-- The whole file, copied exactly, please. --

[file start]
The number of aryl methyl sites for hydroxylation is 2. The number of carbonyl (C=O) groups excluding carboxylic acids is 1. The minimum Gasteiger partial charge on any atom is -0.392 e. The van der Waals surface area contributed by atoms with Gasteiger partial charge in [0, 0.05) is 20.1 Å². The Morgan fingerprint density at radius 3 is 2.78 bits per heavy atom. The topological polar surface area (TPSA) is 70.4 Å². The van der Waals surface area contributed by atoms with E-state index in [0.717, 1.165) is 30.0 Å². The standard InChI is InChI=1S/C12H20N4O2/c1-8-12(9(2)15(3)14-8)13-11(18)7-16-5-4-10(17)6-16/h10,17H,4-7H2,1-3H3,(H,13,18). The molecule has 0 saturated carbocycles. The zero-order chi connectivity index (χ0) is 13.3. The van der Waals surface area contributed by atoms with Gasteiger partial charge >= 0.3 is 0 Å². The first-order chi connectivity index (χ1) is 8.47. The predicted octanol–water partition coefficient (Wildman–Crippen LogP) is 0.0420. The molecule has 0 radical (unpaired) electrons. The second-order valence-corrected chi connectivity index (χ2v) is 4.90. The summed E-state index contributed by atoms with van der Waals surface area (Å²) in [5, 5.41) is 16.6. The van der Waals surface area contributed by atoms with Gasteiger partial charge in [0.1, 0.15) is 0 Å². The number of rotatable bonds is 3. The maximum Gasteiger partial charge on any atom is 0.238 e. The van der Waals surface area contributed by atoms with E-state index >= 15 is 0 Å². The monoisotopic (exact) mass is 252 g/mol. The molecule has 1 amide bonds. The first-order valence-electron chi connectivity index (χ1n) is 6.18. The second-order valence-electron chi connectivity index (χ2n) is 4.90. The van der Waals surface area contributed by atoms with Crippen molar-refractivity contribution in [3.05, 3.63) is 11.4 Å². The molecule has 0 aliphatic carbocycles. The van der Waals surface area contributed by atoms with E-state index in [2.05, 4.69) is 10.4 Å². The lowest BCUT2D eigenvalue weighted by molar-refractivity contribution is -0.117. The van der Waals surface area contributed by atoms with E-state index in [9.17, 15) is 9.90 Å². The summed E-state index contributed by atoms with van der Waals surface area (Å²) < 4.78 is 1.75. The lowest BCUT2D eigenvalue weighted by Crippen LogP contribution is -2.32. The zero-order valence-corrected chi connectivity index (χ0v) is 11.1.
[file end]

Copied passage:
The number of aryl methyl sites for hydroxylation is 2. The number of carbonyl (C=O) groups excluding carboxylic acids is 1. The minimum Gasteiger partial charge on any atom is -0.392 e. The van der Waals surface area contributed by atoms with Gasteiger partial charge in [0, 0.05) is 20.1 Å². The Morgan fingerprint density at radius 3 is 2.78 bits per heavy atom. The topological polar surface area (TPSA) is 70.4 Å². The van der Waals surface area contributed by atoms with E-state index in [0.717, 1.165) is 30.0 Å². The standard InChI is InChI=1S/C12H20N4O2/c1-8-12(9(2)15(3)14-8)13-11(18)7-16-5-4-10(17)6-16/h10,17H,4-7H2,1-3H3,(H,13,18). The molecule has 0 saturated carbocycles. The zero-order chi connectivity index (χ0) is 13.3. The van der Waals surface area contributed by atoms with Gasteiger partial charge >= 0.3 is 0 Å². The first-order chi connectivity index (χ1) is 8.47. The predicted octanol–water partition coefficient (Wildman–Crippen LogP) is 0.0420. The molecule has 0 radical (unpaired) electrons. The second-order valence-corrected chi connectivity index (χ2v) is 4.90. The summed E-state index contributed by atoms with van der Waals surface area (Å²) in [5, 5.41) is 16.6. The van der Waals surface area contributed by atoms with Gasteiger partial charge in [0.1, 0.15) is 0 Å². The number of rotatable bonds is 3. The maximum Gasteiger partial charge on any atom is 0.238 e. The van der Waals surface area contributed by atoms with E-state index >= 15 is 0 Å². The monoisotopic (exact) mass is 252 g/mol. The molecule has 1 amide bonds. The first-order valence-electron chi connectivity index (χ1n) is 6.18. The second-order valence-electron chi connectivity index (χ2n) is 4.90. The van der Waals surface area contributed by atoms with Crippen molar-refractivity contribution in [3.05, 3.63) is 11.4 Å². The molecule has 0 aliphatic carbocycles. The van der Waals surface area contributed by atoms with E-state index in [2.05, 4.69) is 10.4 Å². The lowest BCUT2D eigenvalue weighted by molar-refractivity contribution is -0.117. The van der Waals surface area contributed by atoms with E-state index in [9.17, 15) is 9.90 Å². The summed E-state index contributed by atoms with van der Waals surface area (Å²) < 4.78 is 1.75. The lowest BCUT2D eigenvalue weighted by Crippen LogP contribution is -2.32. The zero-order valence-corrected chi connectivity index (χ0v) is 11.1.